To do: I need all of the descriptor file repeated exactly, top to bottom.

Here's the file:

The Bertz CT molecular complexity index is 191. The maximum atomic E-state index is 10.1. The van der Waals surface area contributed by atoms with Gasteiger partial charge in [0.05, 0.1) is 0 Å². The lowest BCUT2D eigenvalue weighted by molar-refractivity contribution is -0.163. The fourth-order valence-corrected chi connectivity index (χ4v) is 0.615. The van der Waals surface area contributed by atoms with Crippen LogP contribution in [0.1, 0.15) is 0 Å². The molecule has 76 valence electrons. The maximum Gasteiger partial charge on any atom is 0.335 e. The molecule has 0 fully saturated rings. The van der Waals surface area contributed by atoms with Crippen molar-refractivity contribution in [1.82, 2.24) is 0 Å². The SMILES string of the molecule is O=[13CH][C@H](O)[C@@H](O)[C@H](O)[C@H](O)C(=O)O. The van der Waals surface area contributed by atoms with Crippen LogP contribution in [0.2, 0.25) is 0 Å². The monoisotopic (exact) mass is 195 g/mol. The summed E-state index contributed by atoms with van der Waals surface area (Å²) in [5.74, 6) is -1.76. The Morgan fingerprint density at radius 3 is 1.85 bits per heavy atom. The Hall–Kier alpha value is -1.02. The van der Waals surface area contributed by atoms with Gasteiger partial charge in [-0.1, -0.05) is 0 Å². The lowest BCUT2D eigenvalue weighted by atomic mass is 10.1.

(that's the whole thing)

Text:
The Bertz CT molecular complexity index is 191. The maximum atomic E-state index is 10.1. The van der Waals surface area contributed by atoms with Gasteiger partial charge in [0.05, 0.1) is 0 Å². The lowest BCUT2D eigenvalue weighted by molar-refractivity contribution is -0.163. The fourth-order valence-corrected chi connectivity index (χ4v) is 0.615. The van der Waals surface area contributed by atoms with Crippen LogP contribution in [0.1, 0.15) is 0 Å². The molecule has 76 valence electrons. The maximum Gasteiger partial charge on any atom is 0.335 e. The molecule has 0 fully saturated rings. The van der Waals surface area contributed by atoms with Crippen molar-refractivity contribution in [1.82, 2.24) is 0 Å². The SMILES string of the molecule is O=[13CH][C@H](O)[C@@H](O)[C@H](O)[C@H](O)C(=O)O. The van der Waals surface area contributed by atoms with Crippen LogP contribution in [0.2, 0.25) is 0 Å². The monoisotopic (exact) mass is 195 g/mol. The summed E-state index contributed by atoms with van der Waals surface area (Å²) in [5.74, 6) is -1.76. The Morgan fingerprint density at radius 3 is 1.85 bits per heavy atom. The Hall–Kier alpha value is -1.02. The van der Waals surface area contributed by atoms with Gasteiger partial charge in [-0.1, -0.05) is 0 Å². The lowest BCUT2D eigenvalue weighted by atomic mass is 10.1.